“In this hypothetical, if every piece of gay rights legislation is passed, then gay people are going to care about income inequality and climate change and affordable access to healthcare and education, and there won’t be any issues that have an ‘LGBT’ in front of them,” Steadman said. “There will still be bias, though. Legislation can do a lot, but there is still the need to change hearts and minds. Legislation is just one part of it.”
This social and cultural landscape is where otherwise-confident predictions about the future get cloudy.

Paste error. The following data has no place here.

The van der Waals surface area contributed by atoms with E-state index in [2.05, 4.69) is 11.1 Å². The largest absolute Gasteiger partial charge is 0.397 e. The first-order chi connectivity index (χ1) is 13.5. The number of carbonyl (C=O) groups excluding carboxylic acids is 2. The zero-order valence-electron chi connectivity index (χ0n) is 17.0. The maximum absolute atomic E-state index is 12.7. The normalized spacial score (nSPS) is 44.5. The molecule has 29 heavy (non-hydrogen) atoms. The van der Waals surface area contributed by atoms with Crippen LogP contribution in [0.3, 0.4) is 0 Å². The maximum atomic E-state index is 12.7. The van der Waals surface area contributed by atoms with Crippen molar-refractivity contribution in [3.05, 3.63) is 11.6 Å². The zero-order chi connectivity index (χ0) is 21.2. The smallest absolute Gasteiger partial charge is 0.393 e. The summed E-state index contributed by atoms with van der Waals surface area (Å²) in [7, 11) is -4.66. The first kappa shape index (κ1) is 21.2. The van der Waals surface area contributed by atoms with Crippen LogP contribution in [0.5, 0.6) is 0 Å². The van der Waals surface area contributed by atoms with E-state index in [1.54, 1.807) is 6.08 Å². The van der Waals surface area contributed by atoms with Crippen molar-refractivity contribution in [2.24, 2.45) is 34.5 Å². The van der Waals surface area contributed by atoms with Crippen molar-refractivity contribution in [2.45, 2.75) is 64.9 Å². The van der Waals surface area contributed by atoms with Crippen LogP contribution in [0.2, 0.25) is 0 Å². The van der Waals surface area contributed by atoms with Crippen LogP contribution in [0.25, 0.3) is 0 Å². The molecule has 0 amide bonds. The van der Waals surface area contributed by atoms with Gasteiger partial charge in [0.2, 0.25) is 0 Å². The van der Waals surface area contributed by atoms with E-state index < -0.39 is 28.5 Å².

More than four decades after the Civil Rights Act banned the open discrimination against blacks that had been the narrative-driving concern behind the Civil Rights Movement, Senator Barack Obama campaigned for president in a political landscape where race was indeed still an election issue. Shortly before he announced his campaign, a 2006 Gallup poll found just 58 percent of Americans thought the nation was “ready” for a black president, along with 61 percent who thought the country could elect a woman president and a meager 41 percent saying the nation could elect a Hispanic president. Then three and a half years after the 2008 election proved many of those skeptics wrong, a black teenage boy wearing a hoodie was shot and killed in Florida on a rainy February night, in an incident that was tragically unnecessary no matter the speculations of what transpired. That famous case divided the nation — not on the actual troubling circumstances of Trayvon Martin’s death — but by perspectives toward race, racism and tangential characterizations of the victim’s life and character. And when the president weighed in with compassion for the grieving family, his comments were immediately seized upon by his detractors as a political opportunity. Now at the beginning of 2014, it’s obvious that neither the decades-past end to open segregation nor the eventual ascension of a person of color to the nation’s highest political office made race a non-issue in the United States.